The Jim Clark Motorsport Museum celebrates the remarkable life and career of Scotland’s first Formula One world champion – one of the greatest racing drivers of all time. During his career Jim Clark was seen as the driver to beat and admired internationally for his skill, attitude and success.
Our objective is to run a high quality and sustainable museum that is a must for all fans of Jim Clark and motorsport but also attracts new audiences who will learn, be inspired and enjoy a great visitor experience no matter their age, ability or interest. We want the museum to bring new and repeat visits to the area and support tourist related business in the Borders as well as work closely with the local community and our partners to deliver our aims.
The museum is located on the edge of the Duns Conservation Area which contains 118 listed buildings. The Conservation Area Statement stipulates that, “Any new development must therefore aim to contribute to the existing character of the Conservation Area”. It was in this context that the design was developed by the architects. The £1.6million project opened its doors to the public on 9th July 2019.
A double-height link, clad externally in black zinc, is recessed from the villa’s front elevation, respecting its conservation status, and forms the new public entrance. Internally, the building has been completely remodelled with the ground floor expanded by undertaking some substantial and daring structural interventions. The central vertical circulation to the original building has been removed completely in favour of free-flowing exhibition space and the rear corner of the three-storey villa has been cut out at ground floor level leaving the entire building cantilevering over the circular reception desk. Historic Environment Scotland were consulted early in the design process and were incredibly supportive of this interventionist design approach and choice of materials.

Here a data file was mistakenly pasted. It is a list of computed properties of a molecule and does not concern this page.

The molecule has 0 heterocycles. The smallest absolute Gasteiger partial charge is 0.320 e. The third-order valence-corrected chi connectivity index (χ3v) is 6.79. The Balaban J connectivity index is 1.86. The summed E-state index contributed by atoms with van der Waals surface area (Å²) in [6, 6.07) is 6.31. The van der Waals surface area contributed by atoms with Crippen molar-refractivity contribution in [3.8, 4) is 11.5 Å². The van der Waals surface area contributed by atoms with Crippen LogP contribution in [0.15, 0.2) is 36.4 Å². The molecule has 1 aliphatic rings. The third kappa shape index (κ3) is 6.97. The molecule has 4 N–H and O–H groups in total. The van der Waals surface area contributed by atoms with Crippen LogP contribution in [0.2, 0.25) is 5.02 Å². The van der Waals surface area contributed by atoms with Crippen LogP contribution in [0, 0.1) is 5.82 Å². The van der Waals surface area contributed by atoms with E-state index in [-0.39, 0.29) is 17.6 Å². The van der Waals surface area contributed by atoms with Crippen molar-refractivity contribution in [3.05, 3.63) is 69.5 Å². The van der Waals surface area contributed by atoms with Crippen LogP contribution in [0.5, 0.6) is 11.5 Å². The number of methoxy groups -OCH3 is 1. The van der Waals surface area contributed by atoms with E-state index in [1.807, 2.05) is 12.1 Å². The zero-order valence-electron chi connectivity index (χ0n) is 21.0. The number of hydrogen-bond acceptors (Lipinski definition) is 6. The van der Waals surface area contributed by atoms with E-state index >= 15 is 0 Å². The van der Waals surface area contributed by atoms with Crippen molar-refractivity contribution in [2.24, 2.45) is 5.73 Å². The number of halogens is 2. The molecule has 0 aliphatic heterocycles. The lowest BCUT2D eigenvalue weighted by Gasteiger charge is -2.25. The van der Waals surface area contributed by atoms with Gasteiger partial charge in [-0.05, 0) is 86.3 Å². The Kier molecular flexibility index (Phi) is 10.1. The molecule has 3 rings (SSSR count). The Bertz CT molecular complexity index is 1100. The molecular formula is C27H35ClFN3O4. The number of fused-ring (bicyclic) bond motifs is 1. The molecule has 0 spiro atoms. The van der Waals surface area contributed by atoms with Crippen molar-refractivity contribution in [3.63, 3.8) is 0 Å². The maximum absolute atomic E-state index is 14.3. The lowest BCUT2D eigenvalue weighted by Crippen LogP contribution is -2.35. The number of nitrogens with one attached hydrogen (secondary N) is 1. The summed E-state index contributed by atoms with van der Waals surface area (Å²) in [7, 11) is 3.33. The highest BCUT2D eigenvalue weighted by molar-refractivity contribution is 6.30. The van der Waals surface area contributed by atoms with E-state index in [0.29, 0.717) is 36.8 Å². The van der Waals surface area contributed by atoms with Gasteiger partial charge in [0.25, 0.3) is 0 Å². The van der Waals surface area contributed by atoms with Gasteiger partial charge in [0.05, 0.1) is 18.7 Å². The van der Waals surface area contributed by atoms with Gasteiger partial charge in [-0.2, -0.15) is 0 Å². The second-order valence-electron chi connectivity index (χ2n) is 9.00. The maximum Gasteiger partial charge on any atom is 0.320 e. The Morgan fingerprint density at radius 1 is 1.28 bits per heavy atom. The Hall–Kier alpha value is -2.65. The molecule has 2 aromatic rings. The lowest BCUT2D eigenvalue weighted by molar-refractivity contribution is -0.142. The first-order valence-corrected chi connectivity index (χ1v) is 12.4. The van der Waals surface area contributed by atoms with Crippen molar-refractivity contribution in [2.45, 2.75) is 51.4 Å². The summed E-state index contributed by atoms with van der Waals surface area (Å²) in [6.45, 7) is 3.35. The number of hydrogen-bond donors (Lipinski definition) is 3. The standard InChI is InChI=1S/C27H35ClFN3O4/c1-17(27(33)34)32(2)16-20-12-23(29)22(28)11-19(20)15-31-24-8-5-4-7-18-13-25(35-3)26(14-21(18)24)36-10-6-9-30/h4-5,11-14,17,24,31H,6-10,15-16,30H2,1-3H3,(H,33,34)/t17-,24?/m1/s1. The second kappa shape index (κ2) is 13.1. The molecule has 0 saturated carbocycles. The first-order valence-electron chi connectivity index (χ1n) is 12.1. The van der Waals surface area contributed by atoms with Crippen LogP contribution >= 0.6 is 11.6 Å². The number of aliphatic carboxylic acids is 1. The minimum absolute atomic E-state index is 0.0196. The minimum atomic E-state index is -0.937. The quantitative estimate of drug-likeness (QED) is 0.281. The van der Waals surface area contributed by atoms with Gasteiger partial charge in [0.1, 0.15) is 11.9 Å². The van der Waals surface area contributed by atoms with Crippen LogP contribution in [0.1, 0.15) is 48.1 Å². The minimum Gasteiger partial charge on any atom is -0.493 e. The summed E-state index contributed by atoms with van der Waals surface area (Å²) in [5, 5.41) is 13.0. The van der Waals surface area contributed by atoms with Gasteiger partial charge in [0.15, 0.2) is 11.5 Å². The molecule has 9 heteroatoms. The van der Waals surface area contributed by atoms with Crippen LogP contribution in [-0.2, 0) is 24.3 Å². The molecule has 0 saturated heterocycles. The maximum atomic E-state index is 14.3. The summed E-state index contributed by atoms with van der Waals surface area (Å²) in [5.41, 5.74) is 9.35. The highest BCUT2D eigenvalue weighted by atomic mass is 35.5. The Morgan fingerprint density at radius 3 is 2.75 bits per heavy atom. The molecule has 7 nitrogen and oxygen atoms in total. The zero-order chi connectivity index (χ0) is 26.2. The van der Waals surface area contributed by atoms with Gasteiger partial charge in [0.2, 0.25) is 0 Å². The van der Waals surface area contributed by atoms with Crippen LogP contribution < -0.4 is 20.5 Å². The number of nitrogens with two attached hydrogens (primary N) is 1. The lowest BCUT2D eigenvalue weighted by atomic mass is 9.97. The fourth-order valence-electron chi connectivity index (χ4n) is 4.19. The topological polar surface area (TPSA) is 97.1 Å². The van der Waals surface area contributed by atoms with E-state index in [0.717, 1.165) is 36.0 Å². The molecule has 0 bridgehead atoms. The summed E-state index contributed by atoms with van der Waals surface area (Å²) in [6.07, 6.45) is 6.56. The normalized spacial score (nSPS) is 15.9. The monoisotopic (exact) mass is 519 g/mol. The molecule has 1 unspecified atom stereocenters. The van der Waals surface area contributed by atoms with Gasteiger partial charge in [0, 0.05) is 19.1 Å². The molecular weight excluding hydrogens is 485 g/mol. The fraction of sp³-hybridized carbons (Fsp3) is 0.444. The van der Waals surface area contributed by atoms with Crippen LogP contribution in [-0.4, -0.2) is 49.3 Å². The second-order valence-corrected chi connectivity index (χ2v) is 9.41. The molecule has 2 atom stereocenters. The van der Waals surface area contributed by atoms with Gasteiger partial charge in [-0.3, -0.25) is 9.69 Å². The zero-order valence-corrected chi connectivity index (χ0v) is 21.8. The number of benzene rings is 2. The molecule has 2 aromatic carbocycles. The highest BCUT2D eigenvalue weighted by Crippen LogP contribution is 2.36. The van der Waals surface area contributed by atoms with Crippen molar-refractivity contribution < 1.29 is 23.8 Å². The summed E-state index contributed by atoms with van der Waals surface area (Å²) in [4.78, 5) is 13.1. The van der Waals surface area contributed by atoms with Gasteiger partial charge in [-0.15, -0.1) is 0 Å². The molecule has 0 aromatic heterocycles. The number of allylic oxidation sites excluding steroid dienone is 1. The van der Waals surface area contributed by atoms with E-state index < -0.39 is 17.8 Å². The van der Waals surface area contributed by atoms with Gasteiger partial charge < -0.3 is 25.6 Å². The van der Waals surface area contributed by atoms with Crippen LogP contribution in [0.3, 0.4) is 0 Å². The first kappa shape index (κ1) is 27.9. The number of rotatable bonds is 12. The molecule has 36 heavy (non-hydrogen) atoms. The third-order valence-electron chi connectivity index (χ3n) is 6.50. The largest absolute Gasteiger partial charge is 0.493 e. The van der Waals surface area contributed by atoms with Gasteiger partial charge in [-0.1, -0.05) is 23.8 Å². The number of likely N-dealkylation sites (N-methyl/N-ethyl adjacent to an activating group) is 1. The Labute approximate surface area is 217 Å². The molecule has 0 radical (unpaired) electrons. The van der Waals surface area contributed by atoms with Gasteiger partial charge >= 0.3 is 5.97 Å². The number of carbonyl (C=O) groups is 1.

The new construction has been designed to be very thermally efficient, and includes PV panels on the extension roof. The reuse and repurposing of an existing building, rather than a new-build solution has significantly reduced the environmental impact and footprint of the project.
The displays have had a five-fold increase in space with improved security and environmental conditions for the collections. The museum inspires, excites and informs visitors using interpretation designed to engage a wide variety of audiences. New technology is employed to improve access and enjoyment, with the core collection enhanced using a variety of media, including film footage, images, memories and recollections. New loans have been secured, including cars that Clark drove, which provide a star attraction.
The new museum has been designed to be fully accessible for visitors and also offers educational support with an on-going programme of events. This magnificent building is a shining example of collaborative working that has brought a new lease of life to a traditional, Listed building in a contemporary manner and that demonstrates how good architecture can be at the heart of economic and cultural development, especially in a rural area.